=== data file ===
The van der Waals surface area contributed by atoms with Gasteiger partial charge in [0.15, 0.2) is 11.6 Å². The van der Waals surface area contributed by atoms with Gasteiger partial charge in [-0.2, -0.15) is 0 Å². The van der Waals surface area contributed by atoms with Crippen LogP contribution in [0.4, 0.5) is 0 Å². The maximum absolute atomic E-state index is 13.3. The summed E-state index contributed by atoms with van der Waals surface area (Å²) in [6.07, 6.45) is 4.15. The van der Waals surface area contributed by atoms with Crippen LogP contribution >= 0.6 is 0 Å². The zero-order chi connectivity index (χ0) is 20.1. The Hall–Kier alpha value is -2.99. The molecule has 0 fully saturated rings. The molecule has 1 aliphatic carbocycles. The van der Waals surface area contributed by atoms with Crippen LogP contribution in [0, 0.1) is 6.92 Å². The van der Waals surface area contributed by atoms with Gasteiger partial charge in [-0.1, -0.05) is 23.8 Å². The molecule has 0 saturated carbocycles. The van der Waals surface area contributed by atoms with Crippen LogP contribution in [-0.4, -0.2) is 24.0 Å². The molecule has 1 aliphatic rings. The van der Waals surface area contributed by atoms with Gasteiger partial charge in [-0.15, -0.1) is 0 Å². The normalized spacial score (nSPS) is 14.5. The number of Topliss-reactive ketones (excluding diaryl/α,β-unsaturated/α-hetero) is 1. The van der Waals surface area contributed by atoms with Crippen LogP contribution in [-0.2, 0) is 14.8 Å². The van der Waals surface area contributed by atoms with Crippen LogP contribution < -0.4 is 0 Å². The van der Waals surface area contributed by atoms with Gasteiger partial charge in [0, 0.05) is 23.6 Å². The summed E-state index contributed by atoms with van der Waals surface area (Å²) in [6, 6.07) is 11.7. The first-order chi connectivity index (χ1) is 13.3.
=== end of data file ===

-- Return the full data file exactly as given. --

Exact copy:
The van der Waals surface area contributed by atoms with Gasteiger partial charge in [0.15, 0.2) is 11.6 Å². The van der Waals surface area contributed by atoms with Gasteiger partial charge in [-0.2, -0.15) is 0 Å². The van der Waals surface area contributed by atoms with Crippen LogP contribution in [0.4, 0.5) is 0 Å². The maximum absolute atomic E-state index is 13.3. The summed E-state index contributed by atoms with van der Waals surface area (Å²) in [6.07, 6.45) is 4.15. The van der Waals surface area contributed by atoms with Crippen LogP contribution >= 0.6 is 0 Å². The zero-order chi connectivity index (χ0) is 20.1. The Hall–Kier alpha value is -2.99. The molecule has 0 fully saturated rings. The molecule has 1 aliphatic carbocycles. The van der Waals surface area contributed by atoms with Crippen LogP contribution in [0, 0.1) is 6.92 Å². The van der Waals surface area contributed by atoms with Gasteiger partial charge in [-0.1, -0.05) is 23.8 Å². The molecule has 0 saturated carbocycles. The van der Waals surface area contributed by atoms with Crippen LogP contribution in [-0.4, -0.2) is 24.0 Å². The molecule has 1 aliphatic rings. The van der Waals surface area contributed by atoms with Gasteiger partial charge in [-0.15, -0.1) is 0 Å². The normalized spacial score (nSPS) is 14.5. The number of Topliss-reactive ketones (excluding diaryl/α,β-unsaturated/α-hetero) is 1. The van der Waals surface area contributed by atoms with Crippen LogP contribution in [-0.2, 0) is 14.8 Å². The van der Waals surface area contributed by atoms with Crippen LogP contribution < -0.4 is 0 Å². The van der Waals surface area contributed by atoms with Gasteiger partial charge in [0, 0.05) is 23.6 Å². The summed E-state index contributed by atoms with van der Waals surface area (Å²) in [6, 6.07) is 11.7. The first-order chi connectivity index (χ1) is 13.3.